It’s easy to assume that open source and multimedia are mutually exclusive. A common criticism of free desktop Linux distributions, such as Ubuntu, is that they lack support for multimedia playback, even for common formats. But don’t blame the distributions’ packagers. A maze of patents has accumulated around multimedia through the years, covering every aspect of playback and encoding. Even the MP3 format is restricted by patents that conflict with the requirements of free software licenses.
Independent developers haven’t been ignoring multimedia, however -- far from it. A number of open source projects not only manage to skirt the restrictions of existing technologies, but also improve on them.
For example, Ogg Vorbis is an open source “lossy” audio compression technology. As does MP3, it doesn’t retain every bit of data but reproduces a signal that sounds more or less like the original. But Vorbis uses advanced psychoacoustic modeling to deliver better sound quality than MP3 at a similar level of compression. What’s more, it is not encumbered by patents and is completely royalty free.
For video, look no further than the Dirac project, sponsored by BBC Research. Although still experimental, Dirac uses wavelet compression, an advanced mathematical technique that in theory should deliver better quality video than current methods. BBC owns some patents on the Dirac code, but it has granted perpetual royalty-free licenses to anyone who wishes to use them. Similarly, On2 Technologies has granted a perpetual license to its VP3 compression codec, which has become the basis of another open source project, Theora .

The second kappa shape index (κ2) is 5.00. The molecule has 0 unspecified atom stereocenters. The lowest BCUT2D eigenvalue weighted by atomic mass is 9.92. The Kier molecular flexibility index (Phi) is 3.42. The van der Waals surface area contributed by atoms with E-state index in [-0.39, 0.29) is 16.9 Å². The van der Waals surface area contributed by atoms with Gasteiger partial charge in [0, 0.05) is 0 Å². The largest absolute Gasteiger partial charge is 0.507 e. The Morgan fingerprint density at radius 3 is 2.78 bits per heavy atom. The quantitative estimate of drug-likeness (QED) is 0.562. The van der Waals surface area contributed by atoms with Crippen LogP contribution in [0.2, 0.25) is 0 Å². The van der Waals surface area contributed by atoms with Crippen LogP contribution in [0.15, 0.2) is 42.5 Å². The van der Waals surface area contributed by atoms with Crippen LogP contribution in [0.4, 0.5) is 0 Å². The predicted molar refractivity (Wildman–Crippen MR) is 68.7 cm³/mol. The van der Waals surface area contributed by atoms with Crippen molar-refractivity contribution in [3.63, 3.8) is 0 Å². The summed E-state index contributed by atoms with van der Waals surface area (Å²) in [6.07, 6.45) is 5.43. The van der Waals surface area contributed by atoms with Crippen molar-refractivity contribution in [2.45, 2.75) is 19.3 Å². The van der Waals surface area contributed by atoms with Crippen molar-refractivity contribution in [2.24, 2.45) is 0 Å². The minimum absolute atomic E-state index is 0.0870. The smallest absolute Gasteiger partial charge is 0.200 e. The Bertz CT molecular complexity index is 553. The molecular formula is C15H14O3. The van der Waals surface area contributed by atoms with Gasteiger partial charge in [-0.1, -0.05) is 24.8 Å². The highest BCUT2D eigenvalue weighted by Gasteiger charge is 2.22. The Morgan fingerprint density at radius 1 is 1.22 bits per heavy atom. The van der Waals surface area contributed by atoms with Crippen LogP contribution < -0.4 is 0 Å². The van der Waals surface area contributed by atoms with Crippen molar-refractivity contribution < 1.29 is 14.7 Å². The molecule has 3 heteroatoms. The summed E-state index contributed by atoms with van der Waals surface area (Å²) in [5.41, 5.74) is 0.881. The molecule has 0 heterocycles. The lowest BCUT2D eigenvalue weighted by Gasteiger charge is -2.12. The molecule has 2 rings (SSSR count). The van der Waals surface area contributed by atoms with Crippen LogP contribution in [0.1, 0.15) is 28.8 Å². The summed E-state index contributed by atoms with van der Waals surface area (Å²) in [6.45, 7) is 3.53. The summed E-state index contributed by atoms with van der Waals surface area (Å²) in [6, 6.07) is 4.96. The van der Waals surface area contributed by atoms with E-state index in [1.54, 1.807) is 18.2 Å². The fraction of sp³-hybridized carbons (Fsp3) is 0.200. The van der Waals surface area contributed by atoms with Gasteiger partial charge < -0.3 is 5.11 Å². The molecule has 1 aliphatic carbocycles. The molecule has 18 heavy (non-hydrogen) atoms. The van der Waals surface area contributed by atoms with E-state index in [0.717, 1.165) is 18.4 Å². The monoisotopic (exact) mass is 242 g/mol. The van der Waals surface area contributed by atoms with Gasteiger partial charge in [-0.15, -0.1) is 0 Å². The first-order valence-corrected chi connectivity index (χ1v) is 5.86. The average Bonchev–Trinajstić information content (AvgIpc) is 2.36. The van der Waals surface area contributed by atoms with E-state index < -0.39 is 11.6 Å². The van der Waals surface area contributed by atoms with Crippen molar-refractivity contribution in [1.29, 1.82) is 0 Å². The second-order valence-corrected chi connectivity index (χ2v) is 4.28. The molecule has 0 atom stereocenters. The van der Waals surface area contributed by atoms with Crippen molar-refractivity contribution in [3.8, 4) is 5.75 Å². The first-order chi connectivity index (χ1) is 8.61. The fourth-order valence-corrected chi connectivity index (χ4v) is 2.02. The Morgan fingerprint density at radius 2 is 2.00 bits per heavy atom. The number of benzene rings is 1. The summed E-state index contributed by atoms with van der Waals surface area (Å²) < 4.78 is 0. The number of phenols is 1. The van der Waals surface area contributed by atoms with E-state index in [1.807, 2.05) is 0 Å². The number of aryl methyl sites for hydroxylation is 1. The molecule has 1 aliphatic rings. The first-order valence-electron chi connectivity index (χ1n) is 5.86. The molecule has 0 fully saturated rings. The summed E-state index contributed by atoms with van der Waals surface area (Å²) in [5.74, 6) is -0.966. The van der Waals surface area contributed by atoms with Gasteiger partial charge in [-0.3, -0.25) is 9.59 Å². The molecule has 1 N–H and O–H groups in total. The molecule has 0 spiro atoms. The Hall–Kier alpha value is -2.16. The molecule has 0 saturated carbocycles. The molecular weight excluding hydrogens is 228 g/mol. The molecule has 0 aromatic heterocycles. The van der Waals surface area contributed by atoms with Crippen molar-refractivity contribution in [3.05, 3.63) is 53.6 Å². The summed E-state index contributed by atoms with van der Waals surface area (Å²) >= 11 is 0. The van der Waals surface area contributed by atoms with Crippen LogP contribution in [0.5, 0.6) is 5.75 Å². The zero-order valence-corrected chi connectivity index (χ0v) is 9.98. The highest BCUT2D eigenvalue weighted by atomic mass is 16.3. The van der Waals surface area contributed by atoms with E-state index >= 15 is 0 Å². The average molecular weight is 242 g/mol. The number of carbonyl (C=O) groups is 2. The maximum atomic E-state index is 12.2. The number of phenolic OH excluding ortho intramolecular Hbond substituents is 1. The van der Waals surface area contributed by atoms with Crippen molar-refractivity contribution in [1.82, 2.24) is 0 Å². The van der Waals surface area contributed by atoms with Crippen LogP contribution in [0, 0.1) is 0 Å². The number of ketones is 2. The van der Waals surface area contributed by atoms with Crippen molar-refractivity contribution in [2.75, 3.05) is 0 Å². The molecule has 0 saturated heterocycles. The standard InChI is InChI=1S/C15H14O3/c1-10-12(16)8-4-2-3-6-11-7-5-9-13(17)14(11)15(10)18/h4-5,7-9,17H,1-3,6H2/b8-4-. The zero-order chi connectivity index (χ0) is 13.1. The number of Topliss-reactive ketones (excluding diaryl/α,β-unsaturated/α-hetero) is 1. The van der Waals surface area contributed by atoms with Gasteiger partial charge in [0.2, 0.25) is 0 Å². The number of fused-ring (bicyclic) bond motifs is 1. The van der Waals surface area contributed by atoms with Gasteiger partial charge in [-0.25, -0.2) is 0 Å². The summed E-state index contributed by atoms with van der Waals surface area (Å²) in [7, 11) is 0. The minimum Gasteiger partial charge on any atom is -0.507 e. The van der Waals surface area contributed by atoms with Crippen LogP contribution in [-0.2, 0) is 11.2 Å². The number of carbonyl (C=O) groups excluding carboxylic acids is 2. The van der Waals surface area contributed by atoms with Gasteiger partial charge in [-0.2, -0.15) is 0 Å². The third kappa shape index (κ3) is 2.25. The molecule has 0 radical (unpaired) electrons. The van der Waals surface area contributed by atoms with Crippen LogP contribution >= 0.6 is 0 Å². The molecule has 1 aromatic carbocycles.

But while development of open source multimedia technologies proceeds apace, adoption is another matter. Vorbis is a mature codec that delivers superior performance, but few device manufacturers support it, despite the fact that it requires no licensing fees.
The problem is content. Hardware makers will support the formats that content providers offer, and increasingly that means formats that support DRM (digital rights management). Unfortunately, whether it’s Apple, Microsoft, Sony, or another company, proprietary DRM effectively makes the technology provider the gatekeeper for the entire multimedia stack. This, too, is a challenge that open source can answer.
The Open Media Commons , sponsored by Sun Microsystems, is an attempt to develop DRM technology through community participation. At its core is open source code than Sun has taken pains to ensure does not run afoul of any existing DRM patents (an area nearly as treacherous as multimedia itself). The hope is that a fully open DRM scheme will allow customers to use DRM-restricted content in approved ways across a range of interoperable software and devices from various manufacturers.
The common theme of all these projects is that cooperation and collaboration will accelerate adoption of digital audio and video, even as it pushes the technologies forward. Patent restrictions and proprietary code have held back multimedia long enough; the way ahead is open source.